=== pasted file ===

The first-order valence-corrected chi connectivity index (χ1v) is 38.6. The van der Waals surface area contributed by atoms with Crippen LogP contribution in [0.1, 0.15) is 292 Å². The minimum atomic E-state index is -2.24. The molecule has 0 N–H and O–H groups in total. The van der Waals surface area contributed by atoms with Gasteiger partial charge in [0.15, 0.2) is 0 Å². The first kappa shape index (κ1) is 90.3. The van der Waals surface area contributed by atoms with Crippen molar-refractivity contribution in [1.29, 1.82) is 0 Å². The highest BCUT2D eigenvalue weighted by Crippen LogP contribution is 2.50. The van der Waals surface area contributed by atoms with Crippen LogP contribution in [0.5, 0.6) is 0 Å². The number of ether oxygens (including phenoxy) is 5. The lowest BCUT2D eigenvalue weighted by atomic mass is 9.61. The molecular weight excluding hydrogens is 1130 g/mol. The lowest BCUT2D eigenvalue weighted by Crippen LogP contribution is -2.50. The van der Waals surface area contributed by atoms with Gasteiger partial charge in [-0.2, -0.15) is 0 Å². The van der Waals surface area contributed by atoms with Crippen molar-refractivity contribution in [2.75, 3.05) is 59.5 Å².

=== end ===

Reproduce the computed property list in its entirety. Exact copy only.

The first-order valence-corrected chi connectivity index (χ1v) is 38.6. The van der Waals surface area contributed by atoms with Crippen LogP contribution in [0.1, 0.15) is 292 Å². The minimum atomic E-state index is -2.24. The molecule has 0 N–H and O–H groups in total. The van der Waals surface area contributed by atoms with Gasteiger partial charge in [0.15, 0.2) is 0 Å². The first kappa shape index (κ1) is 90.3. The van der Waals surface area contributed by atoms with Crippen molar-refractivity contribution in [1.29, 1.82) is 0 Å². The highest BCUT2D eigenvalue weighted by Crippen LogP contribution is 2.50. The van der Waals surface area contributed by atoms with Crippen LogP contribution in [0.5, 0.6) is 0 Å². The number of ether oxygens (including phenoxy) is 5. The lowest BCUT2D eigenvalue weighted by atomic mass is 9.61. The molecular weight excluding hydrogens is 1130 g/mol. The lowest BCUT2D eigenvalue weighted by Crippen LogP contribution is -2.50. The van der Waals surface area contributed by atoms with Gasteiger partial charge in [-0.2, -0.15) is 0 Å². The van der Waals surface area contributed by atoms with Crippen molar-refractivity contribution in [2.75, 3.05) is 59.5 Å².